The Look of Love (2013)

Michael Winterbottom and Steve Coogan – the UK’s answer to Tim Burton and Johnny Depp – join forces in this biopic of Paul Raymond (Coogan); club owner, real estate developer, publisher and later recluse.

Raymond was once the richest man in Britain which, as Coogan declares often in the film, isn’t bad for ‘a lad from Liverpool with only five bob in his pocket’. Rather than closely following Raymond and how he built such an empire, Matt Greenhalgh (Control) gives us a screenplay that speeds through a number of key moments in his life (his first marriage and the opening of the private club that made his name), before dropping down a gear to focus on the relationship between Raymond and his daughter, Debbie (Imogen Poots), who was to inherit his empire before overdosing in 1992.

Debbie, wishing to emulate her father, was keen to make it in London. Raymond helped where he could, taking her under his wing and making her the lead in one of his nude shows after she dropped out of school. Though he is at pains to point that she will not be nude herself; seeing it as something beneath his daughter, but perfectly fine for his partner Fiona Richmond (Tamsin Egerton). It’s easy to judge him on these actions, but Winterbottom isn’t out to do that. Like the women in Raymond’s soft porn magazines, he’s exposing the known facts. What you make of Raymond afterwards is up to you. Whilst the father/daughter relationship is hardly portrayed as orthodox, Coogan and Poots work well and shine when they’re on screen together.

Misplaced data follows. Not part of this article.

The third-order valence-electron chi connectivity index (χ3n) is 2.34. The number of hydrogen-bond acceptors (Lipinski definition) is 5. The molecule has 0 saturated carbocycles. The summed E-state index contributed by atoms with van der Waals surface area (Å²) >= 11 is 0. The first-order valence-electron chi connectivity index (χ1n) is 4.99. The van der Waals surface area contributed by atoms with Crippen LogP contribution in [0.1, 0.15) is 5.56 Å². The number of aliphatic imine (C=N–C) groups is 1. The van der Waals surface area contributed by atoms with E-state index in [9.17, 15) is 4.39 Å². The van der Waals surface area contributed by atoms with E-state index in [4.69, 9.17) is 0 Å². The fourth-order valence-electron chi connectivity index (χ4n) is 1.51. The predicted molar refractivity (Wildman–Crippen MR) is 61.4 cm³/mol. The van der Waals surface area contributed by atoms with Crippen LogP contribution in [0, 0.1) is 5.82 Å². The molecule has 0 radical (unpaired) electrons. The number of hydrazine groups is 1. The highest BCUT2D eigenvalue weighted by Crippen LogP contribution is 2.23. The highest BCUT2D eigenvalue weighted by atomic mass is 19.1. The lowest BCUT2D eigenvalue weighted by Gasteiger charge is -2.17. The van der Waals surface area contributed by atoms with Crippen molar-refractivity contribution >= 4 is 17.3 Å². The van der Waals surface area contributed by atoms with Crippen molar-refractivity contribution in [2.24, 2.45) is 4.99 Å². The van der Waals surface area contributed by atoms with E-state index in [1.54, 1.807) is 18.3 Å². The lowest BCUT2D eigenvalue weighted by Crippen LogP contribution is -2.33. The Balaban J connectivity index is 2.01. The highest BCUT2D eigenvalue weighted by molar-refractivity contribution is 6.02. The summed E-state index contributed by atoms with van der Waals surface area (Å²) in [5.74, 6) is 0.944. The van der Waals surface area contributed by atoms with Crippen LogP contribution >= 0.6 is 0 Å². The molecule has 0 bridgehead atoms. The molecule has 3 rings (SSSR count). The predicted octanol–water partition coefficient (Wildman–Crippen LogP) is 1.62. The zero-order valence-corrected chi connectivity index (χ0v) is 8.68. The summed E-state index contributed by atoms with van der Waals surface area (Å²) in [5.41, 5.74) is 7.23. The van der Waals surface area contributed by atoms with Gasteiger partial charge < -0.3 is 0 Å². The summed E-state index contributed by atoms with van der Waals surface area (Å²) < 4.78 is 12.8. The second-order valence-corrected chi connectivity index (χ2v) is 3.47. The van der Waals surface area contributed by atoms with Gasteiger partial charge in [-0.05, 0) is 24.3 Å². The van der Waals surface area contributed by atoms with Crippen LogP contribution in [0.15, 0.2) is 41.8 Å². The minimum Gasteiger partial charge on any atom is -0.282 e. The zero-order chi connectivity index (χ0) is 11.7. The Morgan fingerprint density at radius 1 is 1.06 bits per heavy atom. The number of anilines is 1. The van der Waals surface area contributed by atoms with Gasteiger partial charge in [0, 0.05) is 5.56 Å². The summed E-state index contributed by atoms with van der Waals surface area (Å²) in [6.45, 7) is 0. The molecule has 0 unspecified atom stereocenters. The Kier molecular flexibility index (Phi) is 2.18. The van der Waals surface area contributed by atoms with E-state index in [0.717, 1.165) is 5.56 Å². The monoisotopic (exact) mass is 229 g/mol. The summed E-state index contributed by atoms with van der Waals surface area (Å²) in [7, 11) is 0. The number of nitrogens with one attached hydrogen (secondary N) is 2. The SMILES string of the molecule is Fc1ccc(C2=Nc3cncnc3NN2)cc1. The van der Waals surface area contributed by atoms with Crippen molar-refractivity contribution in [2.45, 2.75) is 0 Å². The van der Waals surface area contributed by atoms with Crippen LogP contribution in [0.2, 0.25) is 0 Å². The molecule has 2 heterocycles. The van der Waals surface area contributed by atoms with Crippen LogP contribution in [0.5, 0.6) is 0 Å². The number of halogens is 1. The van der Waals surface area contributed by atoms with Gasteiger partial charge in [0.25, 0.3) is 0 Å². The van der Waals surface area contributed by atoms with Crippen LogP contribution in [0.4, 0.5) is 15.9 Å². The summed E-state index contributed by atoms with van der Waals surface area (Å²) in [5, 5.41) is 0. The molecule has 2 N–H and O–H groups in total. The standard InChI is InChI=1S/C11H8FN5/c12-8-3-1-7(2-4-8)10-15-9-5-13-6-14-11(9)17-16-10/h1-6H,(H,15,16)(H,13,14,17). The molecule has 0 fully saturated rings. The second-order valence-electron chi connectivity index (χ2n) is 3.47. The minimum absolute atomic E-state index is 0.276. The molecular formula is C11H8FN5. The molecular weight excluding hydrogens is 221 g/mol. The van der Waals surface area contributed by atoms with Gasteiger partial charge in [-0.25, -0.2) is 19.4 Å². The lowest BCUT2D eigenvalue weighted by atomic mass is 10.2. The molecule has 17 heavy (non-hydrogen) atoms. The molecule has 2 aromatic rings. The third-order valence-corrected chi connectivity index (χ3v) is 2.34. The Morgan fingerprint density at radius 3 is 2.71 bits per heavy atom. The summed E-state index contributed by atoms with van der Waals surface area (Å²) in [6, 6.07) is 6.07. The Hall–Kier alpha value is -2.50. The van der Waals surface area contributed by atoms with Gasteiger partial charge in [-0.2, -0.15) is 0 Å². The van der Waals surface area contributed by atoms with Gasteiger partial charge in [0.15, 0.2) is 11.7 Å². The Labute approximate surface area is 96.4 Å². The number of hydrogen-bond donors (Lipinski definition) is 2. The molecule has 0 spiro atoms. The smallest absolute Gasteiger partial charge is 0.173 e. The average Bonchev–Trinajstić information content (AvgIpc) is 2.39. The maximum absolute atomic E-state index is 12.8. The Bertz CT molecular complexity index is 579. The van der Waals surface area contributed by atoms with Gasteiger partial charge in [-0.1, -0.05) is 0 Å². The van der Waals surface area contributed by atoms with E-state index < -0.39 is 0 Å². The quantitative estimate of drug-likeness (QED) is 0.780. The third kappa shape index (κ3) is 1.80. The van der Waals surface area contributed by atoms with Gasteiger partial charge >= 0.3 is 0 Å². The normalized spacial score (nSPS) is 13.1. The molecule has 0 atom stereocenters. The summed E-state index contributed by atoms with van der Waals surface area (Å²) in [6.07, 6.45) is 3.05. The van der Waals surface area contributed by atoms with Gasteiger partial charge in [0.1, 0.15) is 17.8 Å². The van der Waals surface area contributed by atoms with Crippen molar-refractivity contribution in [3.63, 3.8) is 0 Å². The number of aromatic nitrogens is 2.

The problem with The Look of Love is that it’s incredibly patchy. Situations are seemingly ignored or brushed over. This approach worked in 24 Hour Party People; Winterbottom’s tribute to Tony Wilson and the Madchester music scene. In real life, Wilson was firm a believer in printing the legend over the truth. Wilson in the film (Coogan again) is therefore an unreliable narrator – skimming over things he doesn’t feel are relevant to the story of Factory Records. However, here it just leaves the audience wanting. For example, we’re inundated with numerous montages of drug taking and Raymond’s penchant for threesomes. However Debbie’s diagnosis with breast cancer is solved at the speed of a bullet, just in time for another montage of naked women and drugs.

Not as end-of-the-pier-cheeky as you’ve probably been led to believe, nor particularly informative, The Look of Love is still a solid biopic, but one which may have worked better as a mini-series.


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